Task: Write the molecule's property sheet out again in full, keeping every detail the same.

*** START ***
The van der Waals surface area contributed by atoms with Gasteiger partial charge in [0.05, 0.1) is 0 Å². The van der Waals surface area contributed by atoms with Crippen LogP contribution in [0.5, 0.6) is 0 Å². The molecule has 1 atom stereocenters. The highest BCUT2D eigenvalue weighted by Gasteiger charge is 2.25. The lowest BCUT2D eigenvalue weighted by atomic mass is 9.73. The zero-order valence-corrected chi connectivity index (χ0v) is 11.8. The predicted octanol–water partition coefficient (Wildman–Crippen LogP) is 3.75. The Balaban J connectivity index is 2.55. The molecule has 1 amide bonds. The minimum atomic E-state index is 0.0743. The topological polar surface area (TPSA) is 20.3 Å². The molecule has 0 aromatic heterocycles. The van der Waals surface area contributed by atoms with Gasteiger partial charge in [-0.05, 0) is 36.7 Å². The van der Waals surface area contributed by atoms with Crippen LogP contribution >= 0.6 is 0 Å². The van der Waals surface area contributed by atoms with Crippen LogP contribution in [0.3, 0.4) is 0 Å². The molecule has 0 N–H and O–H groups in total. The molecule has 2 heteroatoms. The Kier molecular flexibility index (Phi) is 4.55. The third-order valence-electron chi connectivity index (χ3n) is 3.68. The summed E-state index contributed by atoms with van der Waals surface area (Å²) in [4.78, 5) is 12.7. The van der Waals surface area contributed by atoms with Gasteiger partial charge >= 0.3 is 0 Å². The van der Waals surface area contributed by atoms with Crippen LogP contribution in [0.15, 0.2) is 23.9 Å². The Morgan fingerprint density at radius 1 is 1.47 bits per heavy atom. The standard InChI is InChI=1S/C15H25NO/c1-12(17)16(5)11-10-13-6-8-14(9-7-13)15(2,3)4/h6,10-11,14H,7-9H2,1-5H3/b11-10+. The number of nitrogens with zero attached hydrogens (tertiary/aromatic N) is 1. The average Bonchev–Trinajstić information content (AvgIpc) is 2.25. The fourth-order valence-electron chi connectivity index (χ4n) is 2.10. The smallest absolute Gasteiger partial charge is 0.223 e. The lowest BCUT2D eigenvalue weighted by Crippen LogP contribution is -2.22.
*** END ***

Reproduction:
The van der Waals surface area contributed by atoms with Gasteiger partial charge in [0.05, 0.1) is 0 Å². The van der Waals surface area contributed by atoms with Crippen LogP contribution in [0.5, 0.6) is 0 Å². The molecule has 1 atom stereocenters. The highest BCUT2D eigenvalue weighted by Gasteiger charge is 2.25. The lowest BCUT2D eigenvalue weighted by atomic mass is 9.73. The zero-order valence-corrected chi connectivity index (χ0v) is 11.8. The predicted octanol–water partition coefficient (Wildman–Crippen LogP) is 3.75. The Balaban J connectivity index is 2.55. The molecule has 1 amide bonds. The minimum atomic E-state index is 0.0743. The topological polar surface area (TPSA) is 20.3 Å². The molecule has 0 aromatic heterocycles. The van der Waals surface area contributed by atoms with Gasteiger partial charge in [-0.05, 0) is 36.7 Å². The van der Waals surface area contributed by atoms with Crippen LogP contribution >= 0.6 is 0 Å². The van der Waals surface area contributed by atoms with Crippen LogP contribution in [0.3, 0.4) is 0 Å². The molecule has 0 N–H and O–H groups in total. The molecule has 2 heteroatoms. The Kier molecular flexibility index (Phi) is 4.55. The third-order valence-electron chi connectivity index (χ3n) is 3.68. The summed E-state index contributed by atoms with van der Waals surface area (Å²) in [4.78, 5) is 12.7. The van der Waals surface area contributed by atoms with Gasteiger partial charge >= 0.3 is 0 Å². The van der Waals surface area contributed by atoms with Crippen LogP contribution in [0.15, 0.2) is 23.9 Å². The Morgan fingerprint density at radius 1 is 1.47 bits per heavy atom. The standard InChI is InChI=1S/C15H25NO/c1-12(17)16(5)11-10-13-6-8-14(9-7-13)15(2,3)4/h6,10-11,14H,7-9H2,1-5H3/b11-10+. The number of nitrogens with zero attached hydrogens (tertiary/aromatic N) is 1. The average Bonchev–Trinajstić information content (AvgIpc) is 2.25. The fourth-order valence-electron chi connectivity index (χ4n) is 2.10. The smallest absolute Gasteiger partial charge is 0.223 e. The lowest BCUT2D eigenvalue weighted by Crippen LogP contribution is -2.22.